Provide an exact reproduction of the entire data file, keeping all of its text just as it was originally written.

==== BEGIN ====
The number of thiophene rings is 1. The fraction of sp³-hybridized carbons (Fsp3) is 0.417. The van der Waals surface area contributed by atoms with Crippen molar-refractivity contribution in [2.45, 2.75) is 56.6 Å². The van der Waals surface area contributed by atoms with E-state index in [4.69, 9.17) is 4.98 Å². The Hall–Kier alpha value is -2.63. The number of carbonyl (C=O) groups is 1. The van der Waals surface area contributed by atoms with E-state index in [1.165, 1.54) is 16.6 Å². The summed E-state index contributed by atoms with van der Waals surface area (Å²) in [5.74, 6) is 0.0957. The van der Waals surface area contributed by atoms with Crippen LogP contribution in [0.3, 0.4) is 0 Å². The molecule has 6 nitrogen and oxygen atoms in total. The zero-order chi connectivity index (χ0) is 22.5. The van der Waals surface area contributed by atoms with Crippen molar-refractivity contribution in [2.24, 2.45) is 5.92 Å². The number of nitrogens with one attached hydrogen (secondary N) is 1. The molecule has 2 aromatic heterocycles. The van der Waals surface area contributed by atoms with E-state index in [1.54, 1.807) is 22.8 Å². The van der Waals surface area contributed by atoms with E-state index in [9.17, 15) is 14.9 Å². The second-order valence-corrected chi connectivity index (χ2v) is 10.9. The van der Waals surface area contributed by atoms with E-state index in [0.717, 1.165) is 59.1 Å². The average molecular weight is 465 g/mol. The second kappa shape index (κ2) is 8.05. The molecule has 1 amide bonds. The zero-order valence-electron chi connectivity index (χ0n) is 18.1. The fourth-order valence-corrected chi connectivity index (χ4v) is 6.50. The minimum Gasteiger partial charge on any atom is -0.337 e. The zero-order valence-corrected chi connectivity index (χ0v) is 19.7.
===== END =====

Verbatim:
The number of thiophene rings is 1. The fraction of sp³-hybridized carbons (Fsp3) is 0.417. The van der Waals surface area contributed by atoms with Crippen molar-refractivity contribution in [2.45, 2.75) is 56.6 Å². The van der Waals surface area contributed by atoms with E-state index in [4.69, 9.17) is 4.98 Å². The Hall–Kier alpha value is -2.63. The number of carbonyl (C=O) groups is 1. The van der Waals surface area contributed by atoms with E-state index in [1.165, 1.54) is 16.6 Å². The summed E-state index contributed by atoms with van der Waals surface area (Å²) in [5.74, 6) is 0.0957. The van der Waals surface area contributed by atoms with Crippen LogP contribution in [0.3, 0.4) is 0 Å². The molecule has 6 nitrogen and oxygen atoms in total. The zero-order chi connectivity index (χ0) is 22.5. The van der Waals surface area contributed by atoms with Crippen molar-refractivity contribution in [2.24, 2.45) is 5.92 Å². The number of nitrogens with one attached hydrogen (secondary N) is 1. The molecule has 2 aromatic heterocycles. The van der Waals surface area contributed by atoms with E-state index in [1.54, 1.807) is 22.8 Å². The van der Waals surface area contributed by atoms with E-state index in [9.17, 15) is 14.9 Å². The second-order valence-corrected chi connectivity index (χ2v) is 10.9. The van der Waals surface area contributed by atoms with E-state index in [0.717, 1.165) is 59.1 Å². The average molecular weight is 465 g/mol. The second kappa shape index (κ2) is 8.05. The molecule has 1 amide bonds. The zero-order valence-electron chi connectivity index (χ0n) is 18.1. The fourth-order valence-corrected chi connectivity index (χ4v) is 6.50. The minimum Gasteiger partial charge on any atom is -0.337 e. The zero-order valence-corrected chi connectivity index (χ0v) is 19.7.